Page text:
I made a mistake in the math. I [have since] checked the figure and two professors in physics checked it. From this we got the final corrected figures. The promotion of clean coal is still consistent with the logic of Goebbels who said “if you are going to tell a lie, tell a big one”.
I see geosequestration as a useful short-term thing. In 10 years we will probably still be burning coal so the question is whether we catch the emissions or just release them. But you can’t keep doing that forever.
What alternatives are there to dirty coal?
We could get all of our baseload from hot dry [rocks] and supplement that with the renewable energy from wind, wave, solar and tidal.
We can inject water into giant beds of hot granite in South Australia which have horizontal fractures in them — the water travels through the fractures and turns to steam and this runs a generator. The beds will generate steam for 35-70 years.
Do you think nuclear power is part of the solution to climate change?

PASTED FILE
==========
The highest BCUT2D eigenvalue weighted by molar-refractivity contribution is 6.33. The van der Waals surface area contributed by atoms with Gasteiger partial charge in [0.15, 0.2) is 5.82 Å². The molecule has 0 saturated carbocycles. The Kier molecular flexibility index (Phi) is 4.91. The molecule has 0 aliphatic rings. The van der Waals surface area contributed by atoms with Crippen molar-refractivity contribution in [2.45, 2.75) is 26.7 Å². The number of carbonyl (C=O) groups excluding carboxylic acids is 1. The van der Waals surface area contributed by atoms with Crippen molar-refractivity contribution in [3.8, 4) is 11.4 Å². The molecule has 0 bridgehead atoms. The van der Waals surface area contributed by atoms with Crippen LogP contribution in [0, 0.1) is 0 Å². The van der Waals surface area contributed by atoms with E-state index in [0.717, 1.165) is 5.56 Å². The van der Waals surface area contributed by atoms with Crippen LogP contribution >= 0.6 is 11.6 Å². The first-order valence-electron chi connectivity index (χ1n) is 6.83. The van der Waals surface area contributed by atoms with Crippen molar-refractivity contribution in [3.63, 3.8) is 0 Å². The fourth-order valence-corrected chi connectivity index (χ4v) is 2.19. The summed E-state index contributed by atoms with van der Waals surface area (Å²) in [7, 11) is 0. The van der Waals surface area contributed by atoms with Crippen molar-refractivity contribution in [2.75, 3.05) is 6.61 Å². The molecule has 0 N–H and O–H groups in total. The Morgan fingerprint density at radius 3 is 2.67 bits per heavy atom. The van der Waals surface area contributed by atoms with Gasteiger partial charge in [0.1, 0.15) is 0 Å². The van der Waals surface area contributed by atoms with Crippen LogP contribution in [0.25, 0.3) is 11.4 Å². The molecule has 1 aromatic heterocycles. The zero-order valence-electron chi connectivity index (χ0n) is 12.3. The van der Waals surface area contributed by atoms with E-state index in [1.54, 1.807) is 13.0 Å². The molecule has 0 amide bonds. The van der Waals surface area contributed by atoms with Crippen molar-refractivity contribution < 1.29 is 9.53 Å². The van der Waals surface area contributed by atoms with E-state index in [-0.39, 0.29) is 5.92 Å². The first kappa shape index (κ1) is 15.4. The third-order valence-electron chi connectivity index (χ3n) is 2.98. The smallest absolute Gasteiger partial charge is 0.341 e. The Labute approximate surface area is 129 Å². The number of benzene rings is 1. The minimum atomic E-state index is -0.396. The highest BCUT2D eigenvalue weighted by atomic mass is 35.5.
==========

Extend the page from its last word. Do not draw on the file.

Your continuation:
Yes and no, depending on how you are asking the question.
I reckon we do need one small reactor on each continent to provide isotopes for diagnostics, but there are three main problems with conventional nuclear power: there’s the risk of meltdown; the problem of radioactive waste … and reactors produce [nuclear] weapons fuel.
I’m in favour of some types of nuclear power which don’t have these problems. Unfortunately political leaders aren’t interested in [these alternative designs, i.e. thorium] because they want the nuclear weapons.
Do you think that trade unions have an important role to play in ensuring the transition to a sustainable future?
We all do. Our obligation is to learn as much as we can about the situation and what needs to be done. All different groups and bodies have a part to play.
Were you at the Walk Against Warming? How important do you think mass action is to create change?
Yes I was there, and I think everything we do is [important to create change]. There’s an old saying in the advertising industry that “half of your budget gets wasted, and you don’t know what half it is”. You just have to keep trying on all fronts.
From: Comment & Analysis, Green Left Weekly issue #732 21 November 2007.